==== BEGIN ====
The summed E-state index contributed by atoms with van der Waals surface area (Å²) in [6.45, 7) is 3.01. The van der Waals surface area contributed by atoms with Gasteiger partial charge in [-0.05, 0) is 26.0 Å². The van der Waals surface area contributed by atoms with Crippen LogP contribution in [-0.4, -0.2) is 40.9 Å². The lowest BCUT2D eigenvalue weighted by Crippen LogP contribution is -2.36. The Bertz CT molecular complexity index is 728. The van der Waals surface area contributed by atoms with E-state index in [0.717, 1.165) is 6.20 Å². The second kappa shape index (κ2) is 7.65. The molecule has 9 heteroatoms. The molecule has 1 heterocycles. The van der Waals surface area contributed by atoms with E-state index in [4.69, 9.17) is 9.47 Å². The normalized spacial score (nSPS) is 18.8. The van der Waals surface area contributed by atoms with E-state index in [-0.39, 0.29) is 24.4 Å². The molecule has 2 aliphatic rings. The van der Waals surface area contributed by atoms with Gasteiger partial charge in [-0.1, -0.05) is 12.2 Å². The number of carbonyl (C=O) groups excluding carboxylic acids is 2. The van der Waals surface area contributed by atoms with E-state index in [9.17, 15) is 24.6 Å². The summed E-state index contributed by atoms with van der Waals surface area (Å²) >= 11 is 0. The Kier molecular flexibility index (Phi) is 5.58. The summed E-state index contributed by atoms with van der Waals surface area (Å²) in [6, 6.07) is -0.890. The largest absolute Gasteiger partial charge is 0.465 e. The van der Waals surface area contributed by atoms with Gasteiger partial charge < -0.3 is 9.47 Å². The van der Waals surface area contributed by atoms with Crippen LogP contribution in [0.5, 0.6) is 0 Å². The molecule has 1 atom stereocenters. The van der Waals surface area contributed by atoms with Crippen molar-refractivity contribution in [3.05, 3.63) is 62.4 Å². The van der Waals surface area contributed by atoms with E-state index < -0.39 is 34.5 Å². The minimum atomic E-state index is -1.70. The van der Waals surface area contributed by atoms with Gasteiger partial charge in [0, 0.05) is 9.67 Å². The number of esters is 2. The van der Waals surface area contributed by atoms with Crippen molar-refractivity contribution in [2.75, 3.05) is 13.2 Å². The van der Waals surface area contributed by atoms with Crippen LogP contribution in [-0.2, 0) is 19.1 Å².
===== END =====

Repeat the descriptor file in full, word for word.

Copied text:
The summed E-state index contributed by atoms with van der Waals surface area (Å²) in [6.45, 7) is 3.01. The van der Waals surface area contributed by atoms with Gasteiger partial charge in [-0.05, 0) is 26.0 Å². The van der Waals surface area contributed by atoms with Crippen LogP contribution in [-0.4, -0.2) is 40.9 Å². The lowest BCUT2D eigenvalue weighted by Crippen LogP contribution is -2.36. The Bertz CT molecular complexity index is 728. The van der Waals surface area contributed by atoms with E-state index in [0.717, 1.165) is 6.20 Å². The second kappa shape index (κ2) is 7.65. The molecule has 9 heteroatoms. The molecule has 1 heterocycles. The van der Waals surface area contributed by atoms with E-state index in [4.69, 9.17) is 9.47 Å². The normalized spacial score (nSPS) is 18.8. The van der Waals surface area contributed by atoms with E-state index in [-0.39, 0.29) is 24.4 Å². The molecule has 2 aliphatic rings. The van der Waals surface area contributed by atoms with Gasteiger partial charge in [-0.1, -0.05) is 12.2 Å². The number of carbonyl (C=O) groups excluding carboxylic acids is 2. The van der Waals surface area contributed by atoms with E-state index in [9.17, 15) is 24.6 Å². The summed E-state index contributed by atoms with van der Waals surface area (Å²) >= 11 is 0. The Kier molecular flexibility index (Phi) is 5.58. The summed E-state index contributed by atoms with van der Waals surface area (Å²) in [6, 6.07) is -0.890. The largest absolute Gasteiger partial charge is 0.465 e. The van der Waals surface area contributed by atoms with Gasteiger partial charge < -0.3 is 9.47 Å². The van der Waals surface area contributed by atoms with Crippen LogP contribution in [0.5, 0.6) is 0 Å². The molecule has 1 atom stereocenters. The van der Waals surface area contributed by atoms with Crippen molar-refractivity contribution in [3.05, 3.63) is 62.4 Å². The van der Waals surface area contributed by atoms with E-state index < -0.39 is 34.5 Å². The minimum atomic E-state index is -1.70. The van der Waals surface area contributed by atoms with Gasteiger partial charge in [0, 0.05) is 9.67 Å². The number of esters is 2. The van der Waals surface area contributed by atoms with Crippen molar-refractivity contribution in [2.75, 3.05) is 13.2 Å². The van der Waals surface area contributed by atoms with Crippen LogP contribution in [-0.2, 0) is 19.1 Å².